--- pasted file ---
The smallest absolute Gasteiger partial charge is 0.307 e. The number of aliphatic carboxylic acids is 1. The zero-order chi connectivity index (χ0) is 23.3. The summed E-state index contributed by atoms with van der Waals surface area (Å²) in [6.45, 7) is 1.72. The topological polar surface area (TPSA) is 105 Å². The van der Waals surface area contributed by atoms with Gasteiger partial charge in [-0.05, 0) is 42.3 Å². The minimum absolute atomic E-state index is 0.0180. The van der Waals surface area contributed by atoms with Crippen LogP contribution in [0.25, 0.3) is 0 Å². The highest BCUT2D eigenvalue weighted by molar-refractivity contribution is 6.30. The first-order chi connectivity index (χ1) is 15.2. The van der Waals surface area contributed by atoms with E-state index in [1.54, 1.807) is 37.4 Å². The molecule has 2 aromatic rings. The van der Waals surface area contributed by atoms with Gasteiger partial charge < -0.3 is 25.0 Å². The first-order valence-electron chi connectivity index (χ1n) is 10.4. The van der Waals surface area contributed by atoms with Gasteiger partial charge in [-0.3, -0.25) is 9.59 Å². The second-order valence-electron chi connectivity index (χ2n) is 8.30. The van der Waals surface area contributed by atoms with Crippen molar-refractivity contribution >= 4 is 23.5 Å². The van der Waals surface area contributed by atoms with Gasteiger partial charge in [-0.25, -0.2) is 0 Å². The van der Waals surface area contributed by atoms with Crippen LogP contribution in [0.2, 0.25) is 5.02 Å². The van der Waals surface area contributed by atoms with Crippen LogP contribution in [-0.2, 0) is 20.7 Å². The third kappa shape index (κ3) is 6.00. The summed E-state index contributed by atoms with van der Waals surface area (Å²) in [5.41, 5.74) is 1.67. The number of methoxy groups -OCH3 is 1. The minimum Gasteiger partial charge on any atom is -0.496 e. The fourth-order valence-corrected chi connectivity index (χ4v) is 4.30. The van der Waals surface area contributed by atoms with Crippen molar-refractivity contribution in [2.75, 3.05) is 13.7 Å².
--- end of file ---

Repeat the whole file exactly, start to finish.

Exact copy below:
The smallest absolute Gasteiger partial charge is 0.307 e. The number of aliphatic carboxylic acids is 1. The zero-order chi connectivity index (χ0) is 23.3. The summed E-state index contributed by atoms with van der Waals surface area (Å²) in [6.45, 7) is 1.72. The topological polar surface area (TPSA) is 105 Å². The van der Waals surface area contributed by atoms with Gasteiger partial charge in [-0.05, 0) is 42.3 Å². The minimum absolute atomic E-state index is 0.0180. The van der Waals surface area contributed by atoms with Crippen LogP contribution in [0.25, 0.3) is 0 Å². The highest BCUT2D eigenvalue weighted by molar-refractivity contribution is 6.30. The first-order chi connectivity index (χ1) is 15.2. The van der Waals surface area contributed by atoms with E-state index in [1.54, 1.807) is 37.4 Å². The molecule has 2 aromatic rings. The van der Waals surface area contributed by atoms with Gasteiger partial charge < -0.3 is 25.0 Å². The first-order valence-electron chi connectivity index (χ1n) is 10.4. The van der Waals surface area contributed by atoms with Gasteiger partial charge in [-0.3, -0.25) is 9.59 Å². The second-order valence-electron chi connectivity index (χ2n) is 8.30. The van der Waals surface area contributed by atoms with Crippen molar-refractivity contribution >= 4 is 23.5 Å². The van der Waals surface area contributed by atoms with Gasteiger partial charge in [-0.25, -0.2) is 0 Å². The van der Waals surface area contributed by atoms with Crippen LogP contribution in [0.2, 0.25) is 5.02 Å². The van der Waals surface area contributed by atoms with Crippen LogP contribution in [-0.2, 0) is 20.7 Å². The third kappa shape index (κ3) is 6.00. The summed E-state index contributed by atoms with van der Waals surface area (Å²) in [5.41, 5.74) is 1.67. The number of methoxy groups -OCH3 is 1. The minimum Gasteiger partial charge on any atom is -0.496 e. The fourth-order valence-corrected chi connectivity index (χ4v) is 4.30. The van der Waals surface area contributed by atoms with Crippen molar-refractivity contribution in [2.75, 3.05) is 13.7 Å².